I’ve been reading a lot of grim and/or heavy books lately, or grad school textbooks (snooooore), so Girl Waits with Gun was an excellent reminder that books can be fun. I fell madly in love with Constance by page five, and spent the rest of the book wishing we could be best friends.
The three Kopp sisters (Constance, stolid Norma, shallow Fleurette) live on a farm in New Jersey in 1914. It’s unusual at the time for women to be left totally to their own devices, but the sisters prefer it that way. Their mettle is tested, however, when their horse and buggy are hit by a thug’s automobile. Constance sets out to collect the $50 it will take to repair their buggy, thus setting off a year-long stretch of harassment by the thug, Henry Kaufman. Kaufman and his goons throw bricks through windows, threaten to kidnap teenage Fleurette, and send threatening letters.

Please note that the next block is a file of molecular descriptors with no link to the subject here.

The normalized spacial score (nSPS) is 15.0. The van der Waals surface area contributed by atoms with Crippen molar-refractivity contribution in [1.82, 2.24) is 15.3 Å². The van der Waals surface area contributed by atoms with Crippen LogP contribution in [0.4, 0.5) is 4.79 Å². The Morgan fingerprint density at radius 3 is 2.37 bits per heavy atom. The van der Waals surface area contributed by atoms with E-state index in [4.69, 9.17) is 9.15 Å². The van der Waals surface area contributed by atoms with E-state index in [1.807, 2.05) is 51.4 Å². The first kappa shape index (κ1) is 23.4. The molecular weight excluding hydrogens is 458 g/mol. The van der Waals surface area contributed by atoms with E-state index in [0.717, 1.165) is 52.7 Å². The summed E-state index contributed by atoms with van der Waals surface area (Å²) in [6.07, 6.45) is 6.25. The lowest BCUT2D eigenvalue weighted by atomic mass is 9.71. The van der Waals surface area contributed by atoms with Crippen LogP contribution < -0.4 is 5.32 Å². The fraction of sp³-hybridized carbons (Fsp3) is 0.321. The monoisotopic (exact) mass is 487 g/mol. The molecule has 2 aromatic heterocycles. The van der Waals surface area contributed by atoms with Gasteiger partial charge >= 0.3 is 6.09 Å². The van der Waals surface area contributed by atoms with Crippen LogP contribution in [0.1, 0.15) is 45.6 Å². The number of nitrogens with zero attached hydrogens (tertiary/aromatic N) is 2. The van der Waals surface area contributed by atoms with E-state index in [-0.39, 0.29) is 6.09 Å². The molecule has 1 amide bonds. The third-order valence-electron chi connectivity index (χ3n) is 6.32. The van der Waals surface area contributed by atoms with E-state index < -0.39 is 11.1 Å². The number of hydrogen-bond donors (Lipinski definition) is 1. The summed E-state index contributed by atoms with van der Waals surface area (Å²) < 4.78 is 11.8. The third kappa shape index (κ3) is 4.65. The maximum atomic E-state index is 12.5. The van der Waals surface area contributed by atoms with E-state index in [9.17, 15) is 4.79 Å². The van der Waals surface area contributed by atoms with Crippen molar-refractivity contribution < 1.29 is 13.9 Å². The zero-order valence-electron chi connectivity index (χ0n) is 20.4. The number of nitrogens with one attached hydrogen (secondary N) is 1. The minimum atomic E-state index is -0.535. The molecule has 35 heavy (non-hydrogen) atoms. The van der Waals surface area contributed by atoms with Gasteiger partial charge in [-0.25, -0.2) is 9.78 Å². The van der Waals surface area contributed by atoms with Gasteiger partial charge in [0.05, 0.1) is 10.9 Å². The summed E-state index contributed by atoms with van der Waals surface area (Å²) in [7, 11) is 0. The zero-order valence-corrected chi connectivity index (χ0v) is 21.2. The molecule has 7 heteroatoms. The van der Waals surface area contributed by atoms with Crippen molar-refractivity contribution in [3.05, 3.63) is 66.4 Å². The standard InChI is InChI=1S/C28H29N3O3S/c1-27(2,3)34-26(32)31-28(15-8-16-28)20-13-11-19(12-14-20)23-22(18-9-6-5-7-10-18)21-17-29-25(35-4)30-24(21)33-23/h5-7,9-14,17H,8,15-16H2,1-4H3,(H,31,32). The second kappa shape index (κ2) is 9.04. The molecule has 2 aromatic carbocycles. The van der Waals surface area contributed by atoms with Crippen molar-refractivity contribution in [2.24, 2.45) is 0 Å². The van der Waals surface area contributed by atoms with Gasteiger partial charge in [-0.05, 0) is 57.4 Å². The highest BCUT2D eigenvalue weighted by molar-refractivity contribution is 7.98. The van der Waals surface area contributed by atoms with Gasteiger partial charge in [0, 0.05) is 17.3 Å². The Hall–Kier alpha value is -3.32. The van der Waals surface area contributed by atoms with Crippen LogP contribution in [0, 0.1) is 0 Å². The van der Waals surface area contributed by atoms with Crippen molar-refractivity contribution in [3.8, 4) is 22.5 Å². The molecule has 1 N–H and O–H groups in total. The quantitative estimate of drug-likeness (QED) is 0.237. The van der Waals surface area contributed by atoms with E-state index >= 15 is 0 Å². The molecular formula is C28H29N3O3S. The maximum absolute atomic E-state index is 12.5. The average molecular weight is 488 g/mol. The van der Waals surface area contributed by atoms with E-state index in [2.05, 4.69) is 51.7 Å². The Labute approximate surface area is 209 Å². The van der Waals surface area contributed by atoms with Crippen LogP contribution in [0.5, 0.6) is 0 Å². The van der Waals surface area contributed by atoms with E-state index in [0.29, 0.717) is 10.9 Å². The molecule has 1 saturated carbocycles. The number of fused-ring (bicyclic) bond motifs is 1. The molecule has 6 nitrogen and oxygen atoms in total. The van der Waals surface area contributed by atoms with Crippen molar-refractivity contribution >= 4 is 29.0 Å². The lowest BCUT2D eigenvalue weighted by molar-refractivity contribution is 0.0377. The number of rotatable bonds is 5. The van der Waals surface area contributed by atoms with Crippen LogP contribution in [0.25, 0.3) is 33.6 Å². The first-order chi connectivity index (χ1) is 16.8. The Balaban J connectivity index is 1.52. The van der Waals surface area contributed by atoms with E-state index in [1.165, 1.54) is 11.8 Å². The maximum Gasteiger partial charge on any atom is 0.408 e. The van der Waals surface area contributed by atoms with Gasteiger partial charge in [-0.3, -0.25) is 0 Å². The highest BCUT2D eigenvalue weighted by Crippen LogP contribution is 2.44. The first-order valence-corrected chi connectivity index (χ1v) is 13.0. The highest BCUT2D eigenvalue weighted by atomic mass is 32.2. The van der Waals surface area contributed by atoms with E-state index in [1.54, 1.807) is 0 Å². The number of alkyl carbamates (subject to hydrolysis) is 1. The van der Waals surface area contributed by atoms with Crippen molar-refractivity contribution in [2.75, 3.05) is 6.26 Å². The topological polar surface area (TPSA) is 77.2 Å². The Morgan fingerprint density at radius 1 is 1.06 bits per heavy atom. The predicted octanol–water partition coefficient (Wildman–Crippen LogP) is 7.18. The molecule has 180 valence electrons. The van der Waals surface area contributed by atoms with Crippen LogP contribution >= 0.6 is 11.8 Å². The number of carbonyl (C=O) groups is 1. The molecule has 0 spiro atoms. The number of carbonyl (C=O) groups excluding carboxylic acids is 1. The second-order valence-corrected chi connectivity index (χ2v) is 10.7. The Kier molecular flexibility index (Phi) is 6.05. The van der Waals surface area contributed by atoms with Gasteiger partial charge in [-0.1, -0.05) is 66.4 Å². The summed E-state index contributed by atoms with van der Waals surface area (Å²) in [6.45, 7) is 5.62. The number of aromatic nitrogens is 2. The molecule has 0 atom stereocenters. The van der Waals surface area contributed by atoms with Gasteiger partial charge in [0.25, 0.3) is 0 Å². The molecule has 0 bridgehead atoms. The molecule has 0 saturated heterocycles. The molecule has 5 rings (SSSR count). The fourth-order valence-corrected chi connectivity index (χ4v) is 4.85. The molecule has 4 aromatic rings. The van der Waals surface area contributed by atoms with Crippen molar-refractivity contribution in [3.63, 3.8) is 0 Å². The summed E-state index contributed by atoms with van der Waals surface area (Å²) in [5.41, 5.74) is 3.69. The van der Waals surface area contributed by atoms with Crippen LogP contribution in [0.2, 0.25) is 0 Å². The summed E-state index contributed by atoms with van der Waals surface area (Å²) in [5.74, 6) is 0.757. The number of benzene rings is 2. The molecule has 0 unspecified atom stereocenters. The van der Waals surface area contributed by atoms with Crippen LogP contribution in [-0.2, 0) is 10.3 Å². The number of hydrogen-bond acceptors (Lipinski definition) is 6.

Constance, described as tall, solid, and “not a usual lady,” does not take Kaufman’s shenanigans lying down. She enlists the help of the local sheriff, learns to shoot a revolver, patrols the farm, protects her sisters, and works to build a case against the weaselly Kaufman. She is polite and proper throughout, but has a spine of steel and a fearlessness that shocks her sisters.
I also enjoyed Norma, the taciturn middle sister who hates police and publicity and is mortified by the whole situation. I did occasionally want to slap Fleurette, who thinks the whole thing is a game and is flattered that she’s the one the goons want to kidnap. The book is based on real events, and newspapers at the time called Constance “the first female crimefighter.” The Kopp sisters are total bad-asses, and I can’t wait to read the next book in the series.